Aquarium Plants by Pablo Tepoot
(EUROPEAN EDITION) ENGLISH, FRENCH, GERMAN, DUTCH(INTERNATIONAL EDITION) ENGLISH, SPANISH, JAPANESE, CHINESE
Through this brilliant, unparalleled photography, hands-on experience, and detailed research, the author is able to present - in easy to read terms - this well organized and knowledgeable book of aquarium plants.
Armed with the information contained in this book, anyone can become an accomplished plant aquarist.
The variety of plants in this book reflects what is available today. Many new varieties have resulted from grower's interest in sport selection and hybridization.
The correct choice of light, coupled with proper nutrition, will cause your plants to flourish.
The author explains in simple terms, exactly how to set up your tank to accomplish the lush plant growth documented photographically in this book. If you follow the author's formula, you also will be able to grow plants as beautiful as those seen in the 200 brilliant photos of this book.
Amongst the themes treated here are the KISS approach (Keep It Simple Stupid) to setting up and maintaining planted systems. Though it’s not the approach I would take, Pablo covers an "Introduction to Aquarium Plants" including Photosynthesis, Lighting, CO2, Aeration, Temperature, Nutrient and Substrate, Set-up, Water Quality and Chemistry, Algae & Snail Control all in a scant five pages! Though necessarily brief, these topics are well laid out and should be clear to the majority of aquarists.
There follows a few pages describing and contrasting the growth of true aquarium plants grown "outdoors" in Florida versus under optimized aquarium conditions, and a nice few-pages (and fold-out) on the basics of Aquascaping.
The bulk of the book (170 pages) is dedicated to a lavish User’s Guide, detailing gorgeous high-quality photographs of the vast majority of available aquatic plantstocks. Along with a spiffy blown-up medium format pic are the Scientific Name, a note whether the organism is Copper Sensitive, Light Requirements, Aquascaping Placement Icon, Temperature Range, Environment Icon (whether the plant grows submerged or amphibious), pH Range, Distribution, Reproduction/Cultivation Method, and importantly, Information on Hardiness. This data was provided and reviewed by folks in the business of providing and retailing real live plants and is in my opinion, the best (most accurate, significant and meaningful) available.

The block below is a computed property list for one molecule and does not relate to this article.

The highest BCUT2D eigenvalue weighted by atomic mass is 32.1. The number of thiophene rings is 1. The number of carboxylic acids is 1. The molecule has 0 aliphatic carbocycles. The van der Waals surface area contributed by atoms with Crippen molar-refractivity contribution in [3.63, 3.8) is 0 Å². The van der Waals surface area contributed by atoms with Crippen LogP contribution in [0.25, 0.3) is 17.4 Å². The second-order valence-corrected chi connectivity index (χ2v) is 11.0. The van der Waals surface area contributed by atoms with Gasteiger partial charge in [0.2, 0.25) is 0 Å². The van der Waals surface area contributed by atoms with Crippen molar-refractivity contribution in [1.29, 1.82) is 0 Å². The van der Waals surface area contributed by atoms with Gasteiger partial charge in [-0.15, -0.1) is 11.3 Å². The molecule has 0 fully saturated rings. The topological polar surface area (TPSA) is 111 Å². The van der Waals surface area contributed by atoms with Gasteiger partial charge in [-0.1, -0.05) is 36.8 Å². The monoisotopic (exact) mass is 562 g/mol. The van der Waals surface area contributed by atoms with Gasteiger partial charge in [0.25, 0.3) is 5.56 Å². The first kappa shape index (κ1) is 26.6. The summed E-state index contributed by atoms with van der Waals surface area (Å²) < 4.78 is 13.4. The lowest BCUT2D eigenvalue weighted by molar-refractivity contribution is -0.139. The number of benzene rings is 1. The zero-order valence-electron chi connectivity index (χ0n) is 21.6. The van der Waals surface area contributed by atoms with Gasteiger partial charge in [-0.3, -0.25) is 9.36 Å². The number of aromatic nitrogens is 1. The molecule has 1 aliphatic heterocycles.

The ending portion of the User’s Guide is a rogue’s gallery of terrarium and terrestrial plants that continue to shamefully find their way into the pet fish industry. No, these plants don’t live underwater in aquarium conditions, and yes, should be avoided
Lastly there is a scientific and common name index replete with a symbol indicating whether the plant is submerged (s), emerged (e), floating (f) or terrarium (t). And a note of a Literature section rightfully plugging Kasselmanns first edition (1995) of Aquarienpflanzen. My understanding is this worthy tome is due out in English soon.
Is anyone who might seriously be considering whether to try a live plant tank. With the information offered in a simple and straightforward manner here, avoiding non-aquarium plants though they may be found in LFS (Livestock Fish Stores), everyone can be a successful aquarium water gardener. For the more serious, advanced aquatic green thumbers, here is a ready reference for inter-rater agreement in identifying species of plants in use, as well as a starting point for discussion of husbandry notes.